Balance in the Bulldog
Posted by irish on 4/24/2012, 10:55 am
The overall balance in the bulldogge is of utmost importance. Each moving part should work in harmony with the others. The dog should move fluidly, almost cat-like, rather than bounding, and rabbit-like.
When viewing the Olde Bulldogge from a side view, he should not appear to be leaning forward, putting the majority of his weight on his front legs and feet. His head should be held high, viewing straight forward, not looking down. The neck of the bulldogge should transition fluidly into the topline and withers.
Legs and feet play a big role in the dogs balance, speed, power, and agility. Most Olde's do not have legs that are proportioned to thier size and weight. Legs should be thick and muscular. Thier length should correlate with body weight, body height, and body length. They should flow into thick, tightly knuckled "cat feet". Feet should orient straight. The bulldogges feet are very important. Imagine an olympic runner with flat feet. It doesn't work. Men with flat feet cannot be soldiers. A dog with improperly formed feet cannot perform very many duties, or lead a quality pain free life. Far too many breeders are breeding heavy, thick boned Olde's with straight legs and bad feet. This greatly reduces the dogs balance and longevity. People may say" My dog can run and jump just fine". I would reply "Yes, but for how long, at what age, and at what cost to the dogs overall longevity?" I am more concerned with what the dog is physically capable of at 6 or 7 years old, than at 2 or 3 years old.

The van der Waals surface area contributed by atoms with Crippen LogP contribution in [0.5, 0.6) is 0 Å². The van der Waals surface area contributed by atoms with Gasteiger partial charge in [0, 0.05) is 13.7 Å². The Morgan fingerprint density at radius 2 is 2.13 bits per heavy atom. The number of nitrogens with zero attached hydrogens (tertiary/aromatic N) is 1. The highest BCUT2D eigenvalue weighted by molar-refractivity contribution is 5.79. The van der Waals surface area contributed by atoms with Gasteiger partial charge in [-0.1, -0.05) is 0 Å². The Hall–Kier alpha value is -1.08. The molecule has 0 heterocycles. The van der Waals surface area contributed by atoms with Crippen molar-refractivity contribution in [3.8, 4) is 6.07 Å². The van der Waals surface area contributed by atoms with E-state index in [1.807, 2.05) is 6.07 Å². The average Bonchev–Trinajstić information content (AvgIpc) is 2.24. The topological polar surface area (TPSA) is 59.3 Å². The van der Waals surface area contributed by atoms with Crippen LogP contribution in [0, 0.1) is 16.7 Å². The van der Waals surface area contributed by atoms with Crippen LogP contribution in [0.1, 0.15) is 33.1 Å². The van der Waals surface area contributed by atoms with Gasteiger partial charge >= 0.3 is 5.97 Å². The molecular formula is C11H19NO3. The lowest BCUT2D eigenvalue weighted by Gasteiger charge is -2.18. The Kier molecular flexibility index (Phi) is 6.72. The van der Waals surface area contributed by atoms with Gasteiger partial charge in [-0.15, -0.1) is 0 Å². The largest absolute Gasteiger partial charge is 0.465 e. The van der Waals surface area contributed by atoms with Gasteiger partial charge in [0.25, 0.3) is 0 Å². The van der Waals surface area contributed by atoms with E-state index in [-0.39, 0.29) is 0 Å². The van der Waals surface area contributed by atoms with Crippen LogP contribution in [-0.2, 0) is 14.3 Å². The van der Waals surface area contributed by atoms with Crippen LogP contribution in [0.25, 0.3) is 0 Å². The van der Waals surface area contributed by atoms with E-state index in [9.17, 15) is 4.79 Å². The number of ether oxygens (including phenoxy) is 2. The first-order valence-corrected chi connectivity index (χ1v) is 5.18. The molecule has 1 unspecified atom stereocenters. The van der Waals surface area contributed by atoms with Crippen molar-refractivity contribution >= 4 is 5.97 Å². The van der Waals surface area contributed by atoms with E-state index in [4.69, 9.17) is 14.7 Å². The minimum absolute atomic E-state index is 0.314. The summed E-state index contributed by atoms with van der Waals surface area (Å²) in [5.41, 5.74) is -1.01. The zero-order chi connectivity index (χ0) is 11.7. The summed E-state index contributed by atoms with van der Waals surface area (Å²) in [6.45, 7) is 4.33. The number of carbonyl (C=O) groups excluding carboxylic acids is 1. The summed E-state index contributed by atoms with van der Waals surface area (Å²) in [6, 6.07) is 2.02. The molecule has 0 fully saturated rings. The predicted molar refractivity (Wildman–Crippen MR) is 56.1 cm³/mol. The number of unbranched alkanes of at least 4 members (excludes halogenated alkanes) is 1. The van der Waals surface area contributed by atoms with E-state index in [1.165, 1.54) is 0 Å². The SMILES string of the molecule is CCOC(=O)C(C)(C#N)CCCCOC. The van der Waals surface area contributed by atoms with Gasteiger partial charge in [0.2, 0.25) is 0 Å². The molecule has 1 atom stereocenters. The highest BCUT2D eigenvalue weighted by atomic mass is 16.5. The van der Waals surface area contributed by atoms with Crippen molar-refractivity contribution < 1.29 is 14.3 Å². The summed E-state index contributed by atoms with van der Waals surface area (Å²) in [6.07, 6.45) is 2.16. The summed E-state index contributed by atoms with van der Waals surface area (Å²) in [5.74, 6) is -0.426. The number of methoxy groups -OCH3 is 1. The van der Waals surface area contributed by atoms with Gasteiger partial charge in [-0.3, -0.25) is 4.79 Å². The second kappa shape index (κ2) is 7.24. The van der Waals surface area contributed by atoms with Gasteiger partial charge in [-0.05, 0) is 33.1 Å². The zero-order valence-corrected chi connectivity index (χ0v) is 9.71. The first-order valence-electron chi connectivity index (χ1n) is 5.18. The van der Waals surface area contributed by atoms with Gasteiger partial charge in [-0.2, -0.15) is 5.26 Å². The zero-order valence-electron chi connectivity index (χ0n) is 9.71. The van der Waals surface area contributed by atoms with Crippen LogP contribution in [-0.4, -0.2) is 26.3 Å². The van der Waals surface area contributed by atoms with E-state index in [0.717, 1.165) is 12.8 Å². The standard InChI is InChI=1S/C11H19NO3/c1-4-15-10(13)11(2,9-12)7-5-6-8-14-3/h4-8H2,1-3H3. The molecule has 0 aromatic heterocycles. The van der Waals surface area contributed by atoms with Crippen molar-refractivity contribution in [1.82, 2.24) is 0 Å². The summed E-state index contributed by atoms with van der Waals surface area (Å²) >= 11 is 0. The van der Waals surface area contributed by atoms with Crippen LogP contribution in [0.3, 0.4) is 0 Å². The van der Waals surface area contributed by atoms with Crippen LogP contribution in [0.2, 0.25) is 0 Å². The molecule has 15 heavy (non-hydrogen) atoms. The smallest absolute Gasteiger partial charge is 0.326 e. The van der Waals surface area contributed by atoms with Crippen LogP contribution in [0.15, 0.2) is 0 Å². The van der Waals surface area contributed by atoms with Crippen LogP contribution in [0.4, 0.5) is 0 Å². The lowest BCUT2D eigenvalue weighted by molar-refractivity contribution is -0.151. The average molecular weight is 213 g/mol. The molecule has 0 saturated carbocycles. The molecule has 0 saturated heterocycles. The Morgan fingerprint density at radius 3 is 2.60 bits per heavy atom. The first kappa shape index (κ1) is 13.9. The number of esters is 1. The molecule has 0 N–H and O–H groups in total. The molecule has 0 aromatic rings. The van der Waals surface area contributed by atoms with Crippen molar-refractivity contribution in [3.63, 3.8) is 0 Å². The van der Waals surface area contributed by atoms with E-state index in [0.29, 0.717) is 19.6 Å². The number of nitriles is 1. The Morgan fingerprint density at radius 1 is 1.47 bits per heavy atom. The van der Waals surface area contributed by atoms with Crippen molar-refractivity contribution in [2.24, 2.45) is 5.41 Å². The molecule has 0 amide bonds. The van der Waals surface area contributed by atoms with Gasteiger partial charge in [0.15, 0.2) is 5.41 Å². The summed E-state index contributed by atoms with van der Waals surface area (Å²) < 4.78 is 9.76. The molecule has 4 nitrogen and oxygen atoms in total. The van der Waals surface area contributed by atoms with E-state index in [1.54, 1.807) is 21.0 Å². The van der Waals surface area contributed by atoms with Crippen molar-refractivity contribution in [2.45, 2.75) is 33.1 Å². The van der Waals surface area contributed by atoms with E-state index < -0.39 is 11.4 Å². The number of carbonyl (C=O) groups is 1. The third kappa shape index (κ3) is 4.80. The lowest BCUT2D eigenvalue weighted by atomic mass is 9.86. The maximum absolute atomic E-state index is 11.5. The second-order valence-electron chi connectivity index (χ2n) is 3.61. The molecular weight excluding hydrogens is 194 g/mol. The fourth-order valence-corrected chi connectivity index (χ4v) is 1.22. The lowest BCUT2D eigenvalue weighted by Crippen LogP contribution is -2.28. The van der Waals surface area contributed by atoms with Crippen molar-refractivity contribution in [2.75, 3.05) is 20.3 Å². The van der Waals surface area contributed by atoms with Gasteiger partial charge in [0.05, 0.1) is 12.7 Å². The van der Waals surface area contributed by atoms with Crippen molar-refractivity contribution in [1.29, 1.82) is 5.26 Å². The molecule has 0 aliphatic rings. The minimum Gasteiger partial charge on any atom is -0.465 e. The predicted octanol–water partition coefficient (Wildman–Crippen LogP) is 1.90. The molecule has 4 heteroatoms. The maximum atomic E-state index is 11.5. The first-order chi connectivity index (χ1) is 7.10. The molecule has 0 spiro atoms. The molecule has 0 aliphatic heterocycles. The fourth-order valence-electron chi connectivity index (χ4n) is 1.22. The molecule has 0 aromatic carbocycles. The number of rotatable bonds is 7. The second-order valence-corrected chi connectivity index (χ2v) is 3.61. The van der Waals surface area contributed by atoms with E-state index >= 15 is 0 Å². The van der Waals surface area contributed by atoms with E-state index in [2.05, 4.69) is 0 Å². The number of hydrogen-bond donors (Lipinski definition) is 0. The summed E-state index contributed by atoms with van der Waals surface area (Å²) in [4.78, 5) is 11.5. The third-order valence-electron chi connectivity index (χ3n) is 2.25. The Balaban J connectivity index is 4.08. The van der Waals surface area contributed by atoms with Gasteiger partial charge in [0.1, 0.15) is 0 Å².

85% of my puppies go into pet homes. The other 15% go to breeders, or working homes. No one wants a pet who falls apart at age 6. No breeder wants a dog who does this or produces this, and without proper structure and balance, a bulldogge wont be much of a worker. One who breeds incorrect dogs will not will not continue to be in the game after 5 years (if that). But, not until after they have put at least 100 structural and temperamental train wrecks into the world.
For correct balance, when viewing the bulldogge from the front, do not look at the dog itself persay. Look at the space in between its front legs, and the space in between the ground and the bottom of the chest. That empty space should be square shaped. Equal height to width (in that space) is a well balanced dog. If that space is rectangular, the dogs legs are too short and wide set. This dog will not have proper balance and weight distribution. He should not lean forward on his front end. This is also improper balance and shows signs of HD or weak rear structure.
Remember: Looks can be decieving! Just because a dog is muscular, doesnt mean he is strong. Just because a dog is thick, doesnt mean he is well built. Just because a dog is wide, doesnt mean he is balanced.
The bulldogge is mutation built upon mutation. I admire large, powerful, muscled up bulldogges. However, a dog without balance of form and ability is not capable of helping the breed. Balance and proportions must be the foundation upon which the bulldogge is built.
Evo born, Evo bred, when Im dead, I'll be Evo dead.